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Experts share advice for staying safe online at second annual Security Awareness Day
Oct. 31, 2014
Coming off the heels of a successful first inaugural Security Awareness Day last year, the Community College of Rhode Island once again put on an all-day event featuring keynote speakers and breakout sessions all aimed at bringing awareness to issues in cybersecurity on Oct. 30.
Director of Networking and Telecommunications Bruce Barrett said approximately 450 people registered for the event. The event’s 13 sponsors made it possible for the event to remain free and open to the interested public, he said.
The annual event is meant to coincide with National Cyber Security Awareness Month, which is happening across the country, but many of the guests and speakers had local connections, and much was made of the fact that Rhode Island has an important part to play in the fight to protect our information and networks online, both nationally and here at home.
“Here at CCRI, students use new mobile technology every day through wireless computing, mobile printing and distance learning. Students can do research and homework from anywhere, anytime,” said CCRI President Ray Di Pasquale. “But with each advancement, there comes challenges and risks that truly affect how we live and protect ourselves online. This is an especially important issue in higher education, as our student records are protected by federal regulations.”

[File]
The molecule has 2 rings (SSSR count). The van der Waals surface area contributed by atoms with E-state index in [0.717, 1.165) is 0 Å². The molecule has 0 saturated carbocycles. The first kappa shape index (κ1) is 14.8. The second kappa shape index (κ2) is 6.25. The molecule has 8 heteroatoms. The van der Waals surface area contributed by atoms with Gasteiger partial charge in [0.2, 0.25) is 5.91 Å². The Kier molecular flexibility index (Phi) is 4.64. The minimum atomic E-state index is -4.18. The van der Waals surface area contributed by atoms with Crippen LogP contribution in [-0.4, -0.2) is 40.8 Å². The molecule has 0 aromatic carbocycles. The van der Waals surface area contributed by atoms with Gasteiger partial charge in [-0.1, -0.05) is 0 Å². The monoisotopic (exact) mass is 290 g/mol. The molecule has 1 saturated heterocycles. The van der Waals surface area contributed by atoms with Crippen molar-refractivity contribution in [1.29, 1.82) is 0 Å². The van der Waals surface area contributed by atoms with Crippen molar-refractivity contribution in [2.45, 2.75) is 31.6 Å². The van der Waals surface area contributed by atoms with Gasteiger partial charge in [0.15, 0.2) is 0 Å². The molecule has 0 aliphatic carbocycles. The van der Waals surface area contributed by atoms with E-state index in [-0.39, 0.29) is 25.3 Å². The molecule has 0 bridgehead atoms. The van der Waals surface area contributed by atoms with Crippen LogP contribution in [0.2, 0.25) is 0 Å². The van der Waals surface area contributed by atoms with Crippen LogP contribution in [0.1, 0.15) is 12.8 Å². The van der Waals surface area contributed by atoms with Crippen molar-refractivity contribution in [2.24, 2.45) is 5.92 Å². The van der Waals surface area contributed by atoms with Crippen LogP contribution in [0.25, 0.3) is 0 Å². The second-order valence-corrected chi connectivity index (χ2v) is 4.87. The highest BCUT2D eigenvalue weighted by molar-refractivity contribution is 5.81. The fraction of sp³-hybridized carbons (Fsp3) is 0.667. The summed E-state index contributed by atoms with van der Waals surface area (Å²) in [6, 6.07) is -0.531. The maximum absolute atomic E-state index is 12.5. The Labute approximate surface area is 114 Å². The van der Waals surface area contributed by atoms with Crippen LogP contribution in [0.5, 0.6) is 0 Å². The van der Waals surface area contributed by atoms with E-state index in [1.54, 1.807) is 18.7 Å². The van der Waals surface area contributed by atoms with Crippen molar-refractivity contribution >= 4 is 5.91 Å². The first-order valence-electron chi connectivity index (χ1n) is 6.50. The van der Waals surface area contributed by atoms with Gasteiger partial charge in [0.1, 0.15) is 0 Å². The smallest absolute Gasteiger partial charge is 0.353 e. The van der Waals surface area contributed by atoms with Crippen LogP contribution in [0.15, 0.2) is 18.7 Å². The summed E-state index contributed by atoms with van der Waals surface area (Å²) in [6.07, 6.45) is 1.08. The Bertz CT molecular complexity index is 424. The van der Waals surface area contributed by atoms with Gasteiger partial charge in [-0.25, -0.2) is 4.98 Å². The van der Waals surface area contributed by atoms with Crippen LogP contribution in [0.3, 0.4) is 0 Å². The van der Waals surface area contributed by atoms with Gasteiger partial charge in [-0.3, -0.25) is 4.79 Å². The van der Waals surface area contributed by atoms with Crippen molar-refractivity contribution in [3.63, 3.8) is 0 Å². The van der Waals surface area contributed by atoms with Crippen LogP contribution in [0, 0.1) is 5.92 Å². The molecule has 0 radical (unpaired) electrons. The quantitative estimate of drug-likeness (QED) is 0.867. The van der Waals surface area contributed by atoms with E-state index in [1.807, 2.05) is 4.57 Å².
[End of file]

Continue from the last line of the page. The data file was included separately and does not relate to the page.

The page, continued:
One speaker on the agenda for the morning had intimate knowledge of the ramifications of those regulations on the higher education space. David Sherry, chief information security officer at Brown University, gave a presentation on the evolution of privacy and why it matters to security. Drawing from 22 years working in technology, spanning time at government agencies, security startups, financial services and now higher education, Sherry brought what he called a holistic approach to examining issues of privacy, security and where the two intersect (and, likewise, where they might not).
Sherry explained that in the higher education spaces, such as at Brown and CCRI, regulatory and legal obligations mean that privacy concerns have to be addressed both separately and in conjunction with security concerns. Differentiating between privacy and security, Sherry explained that even if a network is closed and secure, as Brown’s campus network is, there is still the need for privacy within that network. Student data, for example, should not be accessible to everyone on that closed network.